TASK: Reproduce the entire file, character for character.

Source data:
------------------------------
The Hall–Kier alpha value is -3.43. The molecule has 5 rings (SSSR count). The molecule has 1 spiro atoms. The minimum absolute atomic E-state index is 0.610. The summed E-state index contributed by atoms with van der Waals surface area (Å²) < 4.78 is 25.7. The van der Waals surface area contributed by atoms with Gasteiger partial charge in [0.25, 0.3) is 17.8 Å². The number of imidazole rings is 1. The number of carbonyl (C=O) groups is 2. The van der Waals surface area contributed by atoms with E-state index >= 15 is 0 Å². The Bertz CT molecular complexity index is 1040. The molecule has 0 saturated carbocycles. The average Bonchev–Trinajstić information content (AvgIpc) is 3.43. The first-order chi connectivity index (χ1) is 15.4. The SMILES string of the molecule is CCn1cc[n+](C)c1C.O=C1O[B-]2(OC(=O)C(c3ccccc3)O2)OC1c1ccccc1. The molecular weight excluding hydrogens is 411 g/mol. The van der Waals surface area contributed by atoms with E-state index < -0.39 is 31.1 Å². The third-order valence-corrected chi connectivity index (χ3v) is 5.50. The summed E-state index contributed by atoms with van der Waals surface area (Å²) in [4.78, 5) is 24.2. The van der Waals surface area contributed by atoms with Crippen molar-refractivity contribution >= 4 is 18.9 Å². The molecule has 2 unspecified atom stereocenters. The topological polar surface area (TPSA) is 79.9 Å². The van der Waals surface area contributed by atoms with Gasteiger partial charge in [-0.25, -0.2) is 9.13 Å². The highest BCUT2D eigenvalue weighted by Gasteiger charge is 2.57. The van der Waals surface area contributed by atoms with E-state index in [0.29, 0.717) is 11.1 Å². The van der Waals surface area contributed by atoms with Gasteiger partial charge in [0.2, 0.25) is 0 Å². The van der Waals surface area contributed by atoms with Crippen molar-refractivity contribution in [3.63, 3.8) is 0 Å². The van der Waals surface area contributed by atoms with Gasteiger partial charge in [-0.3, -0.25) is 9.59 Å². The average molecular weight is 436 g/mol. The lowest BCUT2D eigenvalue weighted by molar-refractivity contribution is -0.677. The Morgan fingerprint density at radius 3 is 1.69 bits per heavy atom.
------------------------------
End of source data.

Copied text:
The Hall–Kier alpha value is -3.43. The molecule has 5 rings (SSSR count). The molecule has 1 spiro atoms. The minimum absolute atomic E-state index is 0.610. The summed E-state index contributed by atoms with van der Waals surface area (Å²) < 4.78 is 25.7. The van der Waals surface area contributed by atoms with Gasteiger partial charge in [0.25, 0.3) is 17.8 Å². The number of imidazole rings is 1. The number of carbonyl (C=O) groups is 2. The van der Waals surface area contributed by atoms with E-state index >= 15 is 0 Å². The Bertz CT molecular complexity index is 1040. The molecule has 0 saturated carbocycles. The average Bonchev–Trinajstić information content (AvgIpc) is 3.43. The first-order chi connectivity index (χ1) is 15.4. The SMILES string of the molecule is CCn1cc[n+](C)c1C.O=C1O[B-]2(OC(=O)C(c3ccccc3)O2)OC1c1ccccc1. The molecular weight excluding hydrogens is 411 g/mol. The van der Waals surface area contributed by atoms with E-state index < -0.39 is 31.1 Å². The third-order valence-corrected chi connectivity index (χ3v) is 5.50. The summed E-state index contributed by atoms with van der Waals surface area (Å²) in [4.78, 5) is 24.2. The van der Waals surface area contributed by atoms with Crippen molar-refractivity contribution >= 4 is 18.9 Å². The molecule has 2 unspecified atom stereocenters. The topological polar surface area (TPSA) is 79.9 Å². The van der Waals surface area contributed by atoms with Gasteiger partial charge in [-0.25, -0.2) is 9.13 Å². The highest BCUT2D eigenvalue weighted by Gasteiger charge is 2.57. The van der Waals surface area contributed by atoms with E-state index in [0.29, 0.717) is 11.1 Å². The van der Waals surface area contributed by atoms with Gasteiger partial charge in [0.2, 0.25) is 0 Å². The van der Waals surface area contributed by atoms with Crippen molar-refractivity contribution in [3.63, 3.8) is 0 Å². The van der Waals surface area contributed by atoms with Gasteiger partial charge in [-0.3, -0.25) is 9.59 Å². The average molecular weight is 436 g/mol. The lowest BCUT2D eigenvalue weighted by molar-refractivity contribution is -0.677. The Morgan fingerprint density at radius 3 is 1.69 bits per heavy atom.